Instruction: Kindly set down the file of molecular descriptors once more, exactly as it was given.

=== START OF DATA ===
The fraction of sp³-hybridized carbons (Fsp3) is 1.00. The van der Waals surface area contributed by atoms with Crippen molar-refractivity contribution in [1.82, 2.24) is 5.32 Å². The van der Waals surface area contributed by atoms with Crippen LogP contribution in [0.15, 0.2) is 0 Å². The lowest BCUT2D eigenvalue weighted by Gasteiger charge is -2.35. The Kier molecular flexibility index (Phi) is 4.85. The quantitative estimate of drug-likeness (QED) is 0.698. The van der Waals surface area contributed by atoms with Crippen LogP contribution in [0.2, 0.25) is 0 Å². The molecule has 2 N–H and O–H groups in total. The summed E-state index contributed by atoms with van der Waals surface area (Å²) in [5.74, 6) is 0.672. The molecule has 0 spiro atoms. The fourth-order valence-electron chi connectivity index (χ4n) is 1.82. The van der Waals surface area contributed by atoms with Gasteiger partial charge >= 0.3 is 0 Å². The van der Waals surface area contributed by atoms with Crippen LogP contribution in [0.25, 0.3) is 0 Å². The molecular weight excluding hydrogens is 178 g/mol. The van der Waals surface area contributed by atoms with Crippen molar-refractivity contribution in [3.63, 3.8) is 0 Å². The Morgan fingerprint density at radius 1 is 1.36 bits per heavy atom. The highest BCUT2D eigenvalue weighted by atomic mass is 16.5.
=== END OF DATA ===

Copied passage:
The fraction of sp³-hybridized carbons (Fsp3) is 1.00. The van der Waals surface area contributed by atoms with Crippen molar-refractivity contribution in [1.82, 2.24) is 5.32 Å². The van der Waals surface area contributed by atoms with Crippen LogP contribution in [0.15, 0.2) is 0 Å². The lowest BCUT2D eigenvalue weighted by Gasteiger charge is -2.35. The Kier molecular flexibility index (Phi) is 4.85. The quantitative estimate of drug-likeness (QED) is 0.698. The van der Waals surface area contributed by atoms with Crippen LogP contribution in [0.2, 0.25) is 0 Å². The molecule has 2 N–H and O–H groups in total. The summed E-state index contributed by atoms with van der Waals surface area (Å²) in [5.74, 6) is 0.672. The molecule has 0 spiro atoms. The fourth-order valence-electron chi connectivity index (χ4n) is 1.82. The van der Waals surface area contributed by atoms with Gasteiger partial charge >= 0.3 is 0 Å². The van der Waals surface area contributed by atoms with Crippen LogP contribution in [0.25, 0.3) is 0 Å². The molecular weight excluding hydrogens is 178 g/mol. The van der Waals surface area contributed by atoms with Crippen molar-refractivity contribution in [3.63, 3.8) is 0 Å². The Morgan fingerprint density at radius 1 is 1.36 bits per heavy atom. The highest BCUT2D eigenvalue weighted by atomic mass is 16.5.